• City Social Welfare and Development
  • City Health Office
  • City Agriculture Office
  • Office of the City Civil Registrar
Heads of Office
  • City Planning and Development Officer
  • City Budget Officer
  • City Treasurer
  • City Assessors
  • City Engineer
  • City Accountant
  • City Social Welfare Officer
  • City Health Officer
  • City Agriculturist
  • City Civil Registrar

The Sangguniang Panlungsod (or SP) serves as the local legislative arm of the City. It enacts ordinances and issues regulations that are necessary to promote the propriety and general welfare of the City’s residents; ensure the health, safety, comfort and convenience of its constituents, maintain peace and order, improve and promote high public morals, and ensure the protection of the properties within the City’s jurisdiction. There are 12 elected Sangguniang members and a permanent Sangguniang Panlungsod secretary. The Sangguniang Panlungsod is headed by the Vice Mayor, acting as its presiding officer. There are twelve (12) elected Sanggunian members and one permanent Sangguniang Panlungsod secretary.[11]

Malaybalay City forty six (46) barangays each headed by a barangay captain together with seven Sangguniang Barangay members.

Barangays

Malaybalay City is politically subdivided into 46 barangays.

Political map of Malaybalay City showing the 46 barangays under its jurisdiction
  • Aglayan
  • Bangcud
  • Busdi
  • Cabangahan
  • Caburacanan
  • Canayan
  • Capitan Angel
  • Casisang
  • Dalwangan
  • Imbayao
  • Indalasa
  • Kalasungay
  • Kibalabag
  • Kulaman
  • Laguitas
  • Patpat (Lapu-lapu)
  • Linabo
  • Apo Macote
  • Miglamin
  • Magsaysay
  • Maligaya
  • Managok
  • Manalog
  • Mapayag
  • Mapulo
  • Barangay 1 (Pob.)
  • Barangay 2 (Pob.)
  • Barangay 3 (Pob.)
  • Barangay 4 (Pob.)
  • Barangay 5 (Pob.)
  • Barangay 6 (Pob.)
  • Barangay 7 (Pob.)
  • Barangay 8 (Pob.)
  • Barangay 9 (Pob.)
  • Barangay 10 (Pob.)
  • Barangay 11 (Pob.)
  • Saint Peter
  • San Jose
  • San Martin
  • Santo Niño
  • Silae
  • Simaya
  • Sinanglanan
  • Sumpong
  • Violeta
  • Zamboanguita

Education

Colleges and universities

Malaybalay City has four tertiary schools, found in the Poblacion area: Bukidnon State University (BSU), San Isidro College (SIC), Systems Technology Institute (STI)-Malaybalay and Mindanao Arts and Technological Institute (MATI). BSU is the first tertiary school in the City to attain university status last 2007.

Primary and secondary schools

The City has 64 primary/elementary schools and 13 secondary schools. Almost every barangay has at least 1 primary/elementary school, while secondary schools are strategically located in areas with higher population. Majority of the primary and secondary schools are run by the government through the Department of Education.[10][12]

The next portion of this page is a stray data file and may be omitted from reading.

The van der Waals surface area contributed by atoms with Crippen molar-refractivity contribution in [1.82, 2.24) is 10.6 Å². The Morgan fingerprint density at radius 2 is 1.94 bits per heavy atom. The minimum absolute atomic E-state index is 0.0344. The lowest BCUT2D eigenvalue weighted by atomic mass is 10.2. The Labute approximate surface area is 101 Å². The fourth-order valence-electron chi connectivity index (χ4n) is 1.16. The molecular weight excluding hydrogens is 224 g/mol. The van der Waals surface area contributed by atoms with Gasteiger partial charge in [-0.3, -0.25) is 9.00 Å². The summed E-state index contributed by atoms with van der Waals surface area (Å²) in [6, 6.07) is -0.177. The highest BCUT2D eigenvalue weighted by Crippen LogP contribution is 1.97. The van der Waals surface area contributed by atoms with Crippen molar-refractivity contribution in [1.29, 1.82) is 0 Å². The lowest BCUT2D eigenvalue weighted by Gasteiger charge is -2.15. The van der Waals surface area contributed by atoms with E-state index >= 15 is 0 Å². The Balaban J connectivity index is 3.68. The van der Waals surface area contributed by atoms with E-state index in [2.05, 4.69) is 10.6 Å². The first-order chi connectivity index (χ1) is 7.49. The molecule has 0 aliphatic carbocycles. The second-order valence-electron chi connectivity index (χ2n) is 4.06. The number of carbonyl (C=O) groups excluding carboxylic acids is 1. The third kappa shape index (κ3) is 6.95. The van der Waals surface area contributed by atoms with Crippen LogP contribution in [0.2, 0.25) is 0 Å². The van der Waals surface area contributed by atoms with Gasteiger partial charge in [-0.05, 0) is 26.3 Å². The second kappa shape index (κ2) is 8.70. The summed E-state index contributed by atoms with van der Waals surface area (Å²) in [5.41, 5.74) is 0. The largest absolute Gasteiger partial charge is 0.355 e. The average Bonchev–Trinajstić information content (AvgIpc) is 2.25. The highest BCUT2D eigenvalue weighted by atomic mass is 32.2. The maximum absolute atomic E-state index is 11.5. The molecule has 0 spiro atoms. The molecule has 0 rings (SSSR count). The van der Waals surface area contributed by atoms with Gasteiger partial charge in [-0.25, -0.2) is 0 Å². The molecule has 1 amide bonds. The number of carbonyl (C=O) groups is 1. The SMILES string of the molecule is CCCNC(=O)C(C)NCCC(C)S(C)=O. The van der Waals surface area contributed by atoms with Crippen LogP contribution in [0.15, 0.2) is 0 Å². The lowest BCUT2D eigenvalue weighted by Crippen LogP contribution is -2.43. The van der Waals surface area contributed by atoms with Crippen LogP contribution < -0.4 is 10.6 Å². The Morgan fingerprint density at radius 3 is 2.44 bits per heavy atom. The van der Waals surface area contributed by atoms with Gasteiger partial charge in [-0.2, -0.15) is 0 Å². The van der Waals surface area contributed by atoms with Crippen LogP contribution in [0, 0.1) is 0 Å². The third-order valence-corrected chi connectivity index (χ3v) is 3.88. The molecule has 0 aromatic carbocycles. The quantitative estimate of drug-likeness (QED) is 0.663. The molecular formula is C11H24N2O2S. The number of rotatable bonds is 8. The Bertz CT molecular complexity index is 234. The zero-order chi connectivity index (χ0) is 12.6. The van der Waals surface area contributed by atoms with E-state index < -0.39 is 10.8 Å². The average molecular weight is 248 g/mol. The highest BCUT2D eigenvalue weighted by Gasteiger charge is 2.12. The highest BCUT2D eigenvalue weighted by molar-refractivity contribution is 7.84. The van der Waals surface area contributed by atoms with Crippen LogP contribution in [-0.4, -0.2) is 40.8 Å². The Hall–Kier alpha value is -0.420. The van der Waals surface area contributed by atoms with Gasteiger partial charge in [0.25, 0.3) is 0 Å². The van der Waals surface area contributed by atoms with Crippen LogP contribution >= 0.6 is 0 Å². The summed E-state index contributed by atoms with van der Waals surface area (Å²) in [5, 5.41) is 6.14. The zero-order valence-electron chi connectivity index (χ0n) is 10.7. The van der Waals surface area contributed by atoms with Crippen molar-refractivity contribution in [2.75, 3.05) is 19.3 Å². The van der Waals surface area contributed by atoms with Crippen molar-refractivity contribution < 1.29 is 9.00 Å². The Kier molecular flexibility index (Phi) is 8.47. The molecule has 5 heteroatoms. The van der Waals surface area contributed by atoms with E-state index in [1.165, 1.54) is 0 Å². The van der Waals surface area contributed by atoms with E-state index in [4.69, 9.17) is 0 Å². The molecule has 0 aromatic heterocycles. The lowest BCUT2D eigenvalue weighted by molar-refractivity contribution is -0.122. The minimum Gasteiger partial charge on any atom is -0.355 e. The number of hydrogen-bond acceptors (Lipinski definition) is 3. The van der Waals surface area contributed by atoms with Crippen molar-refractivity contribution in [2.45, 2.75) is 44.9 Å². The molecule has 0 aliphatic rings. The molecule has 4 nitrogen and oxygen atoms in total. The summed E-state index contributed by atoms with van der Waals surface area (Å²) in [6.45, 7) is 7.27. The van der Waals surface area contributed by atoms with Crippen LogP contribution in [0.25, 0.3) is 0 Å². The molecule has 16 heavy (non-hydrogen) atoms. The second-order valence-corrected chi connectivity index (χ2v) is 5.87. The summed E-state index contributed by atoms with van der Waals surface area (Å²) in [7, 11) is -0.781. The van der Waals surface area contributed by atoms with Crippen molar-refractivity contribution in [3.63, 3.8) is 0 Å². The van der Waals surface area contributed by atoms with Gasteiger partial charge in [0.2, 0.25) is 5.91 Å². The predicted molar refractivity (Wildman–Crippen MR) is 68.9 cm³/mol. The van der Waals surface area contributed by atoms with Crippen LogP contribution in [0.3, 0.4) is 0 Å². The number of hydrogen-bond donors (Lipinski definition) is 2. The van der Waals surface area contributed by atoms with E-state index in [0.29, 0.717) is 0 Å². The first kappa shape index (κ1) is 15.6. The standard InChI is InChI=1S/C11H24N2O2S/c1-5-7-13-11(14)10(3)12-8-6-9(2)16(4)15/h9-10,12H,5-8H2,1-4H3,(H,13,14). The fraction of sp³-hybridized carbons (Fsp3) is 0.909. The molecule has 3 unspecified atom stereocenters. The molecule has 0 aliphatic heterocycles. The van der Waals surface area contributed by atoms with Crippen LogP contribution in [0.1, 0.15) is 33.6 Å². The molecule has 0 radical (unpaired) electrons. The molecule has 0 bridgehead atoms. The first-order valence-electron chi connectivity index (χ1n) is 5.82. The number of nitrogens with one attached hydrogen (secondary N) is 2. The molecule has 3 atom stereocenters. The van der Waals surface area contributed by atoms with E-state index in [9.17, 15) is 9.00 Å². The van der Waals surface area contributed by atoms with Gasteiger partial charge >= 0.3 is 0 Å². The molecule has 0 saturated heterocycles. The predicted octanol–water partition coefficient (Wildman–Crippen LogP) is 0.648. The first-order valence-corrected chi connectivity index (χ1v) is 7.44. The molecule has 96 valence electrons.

Transportation

Roads and highways

The different parts of Malaybalay is linked by about 749 kilometers of road classified as national, provincial, city and barangay roads. Approximately 103 kilometers are classified as national road, 60 kilometers as provincial road, 26 kilometers as city road and 560 kilometers as barangay roads. Paved roads, either concrete or asphalt, constitute only 11% of all roads while the rest or around 88% are unpaved (gravel or earth filled). The forestal communities in rural barangays are usually linked by old logging roads that are passable by farm animals and motorcycles.[10][13]

The Sayre Highway bisects the Poblacion, the main urban center of the City, serving as the main thoroughfare of the city.[14] Buses that ply the Cagayan de Oro, Bukidnon, Cotabato and Davao City route, as well as jeepneys, multi-cabs, vans and private vehicles pass through this highway contributing to its heavy traffic. Suburbs are served by multicabs, motorelas and improvised bicycles (trisikads).[13]

Public transportation

Public utility buses and jeepneys serves as the main mode of transportation for the City's inhabitants. The Rural Mindanao Transit, Inc. operates the Cagayan de Oro to Davao City route, Cagayan de Oro-Tacurong City route, and the Cagayan de Oro-Wao route that all passes through the City.

Airports and seaports

Malaybalay City has an airport. However, it receives no commercial flights, with all air traffic to the city relying on Lumbia Airport in Cagayan de Oro. The city also relies on the Cagayan de Oro seaport for the delivery of its products to other destinations in the Philippines as it is the closest seaport to the city.

Culture

The Church of the Monastery of Transfiguration, San Jose, Malaybalay City

The City's 25 years Monastery of Transfiguration on San Jose hill, is made of heavy lime blocks, designed by National Artist for architecture Leandro Locsin. The first Filipino Abbott, Fr. Eduardo Africa and former Malaybalay bishop Gaudencio Rosales inaugurated it on August 6, 1983. Today, 10 monks had its 7 hectares planted to rice, 25 hectares to corn, and the rest for planting the world-famous Monk’s Blend Premium coffee. Its two-story Museum of Transfiguration Monastery (MTM) houses Dom Martin’s 50-piece vestment collection included in Philippines' 1998 centennial celebration. “Worship and Weave” book on the vestments won the 2001 National Book Award (art category).[15]

References

See also

External links

Coordinates: 8°6.5′5.21″N 125°8′23.17″E / 8.1097806°N 125.1397694°E / 8.1097806; 125.1397694